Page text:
Maybe now, finally, Roy Jones has created some real intrigue.
Whether it was his panic diet (he needed to lose 25 pounds to
return to his light heavyweight domain) or age (he's 34, after
all), Jones ran into more trouble than he had expected in a
tightly contested title bout against Antonio Tarver last Saturday
at the Mandalay Bay in Las Vegas. Suddenly his supernatural
talents in the ring were no longer a given, no longer the
reservoir from which he had drawn one casual victory after
another. Finally, for whatever reason, Jones looked human.
Now he's back on our level, or at least Tarver's. The 34-year-old
Tarver stretched Jones the full 12 rounds and won the crowd, if
not the decision, in a fight that was scheduled as little more
than a $5 million time killer-grudge match for Jones. The
fascination, such as it was, centered on Jones's daffy decision
to dip back into the 175-pound ranks, after having put on 25
pounds of muscle to win the WBA heavyweight title earlier this
year. Otherwise, why would anyone bother watching?
But Tarver pushed the action, almost from the opening bell,
forcing Jones into the corner in nearly every round, at which
point he rained blows upon the fighter everybody acknowledges as
the world's best, pound for pound. "If he's Superman," said a
completely unmarked Tarver afterward, "then I've got kryptonite
in my fists."
Two of the three judges were not persuaded by Tarver's flurries,
apparently feeling that Jones's power in the center of the ring
carried the day (the third judge scored it even), and allowed
Jones his homecoming victory. But fair or not, the decision could
not erase the images of Jones struggling to keep Tarver off him,
absorbing more punches than he ever had before.
November 17, 2003
That was simply the result of his "sweating off 25 pounds," Jones
said, "[which] was tougher than I thought." He put forth the
notion that he won not because of his otherworldly ability but
because of his courage. Had he not, in fact, dug down in the
final rounds, long after his stamina had deserted him, he'd have
lost not only his light heavyweight bid but also his heavyweight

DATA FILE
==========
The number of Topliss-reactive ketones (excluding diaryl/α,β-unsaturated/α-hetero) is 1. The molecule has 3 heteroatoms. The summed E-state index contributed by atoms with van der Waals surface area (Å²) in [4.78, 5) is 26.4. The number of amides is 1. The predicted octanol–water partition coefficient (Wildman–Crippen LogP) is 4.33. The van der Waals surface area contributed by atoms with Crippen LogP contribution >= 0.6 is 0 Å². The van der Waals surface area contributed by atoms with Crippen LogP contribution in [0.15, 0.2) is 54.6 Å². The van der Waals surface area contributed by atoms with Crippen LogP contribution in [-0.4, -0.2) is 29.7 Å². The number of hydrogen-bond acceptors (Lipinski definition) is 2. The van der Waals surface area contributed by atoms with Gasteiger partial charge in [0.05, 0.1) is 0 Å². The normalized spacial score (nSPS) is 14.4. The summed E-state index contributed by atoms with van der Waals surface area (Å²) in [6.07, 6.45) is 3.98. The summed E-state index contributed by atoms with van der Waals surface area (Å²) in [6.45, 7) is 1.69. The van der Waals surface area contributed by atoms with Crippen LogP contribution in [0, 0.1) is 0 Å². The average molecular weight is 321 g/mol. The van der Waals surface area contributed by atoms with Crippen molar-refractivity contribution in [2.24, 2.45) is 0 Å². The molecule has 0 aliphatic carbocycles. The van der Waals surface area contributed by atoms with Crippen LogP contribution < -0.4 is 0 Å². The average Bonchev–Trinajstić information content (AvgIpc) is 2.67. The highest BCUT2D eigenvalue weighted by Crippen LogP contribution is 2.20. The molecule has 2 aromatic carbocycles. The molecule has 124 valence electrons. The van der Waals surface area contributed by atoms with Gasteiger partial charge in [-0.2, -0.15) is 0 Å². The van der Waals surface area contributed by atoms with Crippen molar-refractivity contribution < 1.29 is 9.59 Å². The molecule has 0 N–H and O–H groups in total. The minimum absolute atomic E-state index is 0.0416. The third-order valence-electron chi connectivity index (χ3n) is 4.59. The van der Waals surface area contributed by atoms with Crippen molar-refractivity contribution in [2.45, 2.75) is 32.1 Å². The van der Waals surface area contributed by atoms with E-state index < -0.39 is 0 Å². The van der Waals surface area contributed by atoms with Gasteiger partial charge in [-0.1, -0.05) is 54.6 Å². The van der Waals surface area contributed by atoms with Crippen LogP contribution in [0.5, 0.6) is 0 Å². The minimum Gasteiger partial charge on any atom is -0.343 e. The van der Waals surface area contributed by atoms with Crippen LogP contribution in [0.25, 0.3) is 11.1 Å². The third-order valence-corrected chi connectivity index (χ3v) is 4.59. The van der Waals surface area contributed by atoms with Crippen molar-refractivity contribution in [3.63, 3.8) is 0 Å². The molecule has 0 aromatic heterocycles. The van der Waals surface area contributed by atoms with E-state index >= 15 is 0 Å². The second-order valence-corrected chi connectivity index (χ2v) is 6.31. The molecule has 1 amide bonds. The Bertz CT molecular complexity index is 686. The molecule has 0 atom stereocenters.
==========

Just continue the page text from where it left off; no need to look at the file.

title (which will go vacant if he loses at any level).
In the past Jones has exercised an exuberant arrogance, creating
obstacles just to keep boxing interesting for himself, and us. He
once handicapped a bout by playing in a professional basketball
game the day of the fight. And what else was moving up to
heavyweight to fight John Ruiz about except to create drama where
there would otherwise be none? For that matter, he said he
slugged it out with Tarver just so they wouldn't end up
counterpunching and "just looking at each other and [making] you
Now, as the talent gap is being bridged, there may be more drama
than is good for him. He talks of one last fight at heavyweight,
preferably with former champ Mike Tyson, before he goes out.
That's all that interests him, if the money is right. Of course,
if Tyson watched Tarver pummeling Jones and getting away with his
life, well, that might interest Tyson too.
There are impediments to a Mike Tyson-Roy Jones fight, even aside
from the considerable quirkiness of the principals. It's believed
that promoter Don King has rights to a Jones fight left over from
the John Ruiz bout. Jones would have to work with King, and well,
Jones works with nobody. As for Tyson (above), he hasn't fought
since defeating Clifford Etienne in 49 seconds last February. He
filed for bankruptcy in August and is suing King for $100
million, claiming he was swindled out of a fortune.... Winky
Wright scored a lopsided win over Angel Hernandez on the
undercard of the Jones-Antonio Tarver bout and may be moving on
to bigger things. Not fighting Shane Mosley or Oscar De La Hoya,
though; Wright says super middle kingpin Bernard Hopkins has
verbally agreed to a match next year.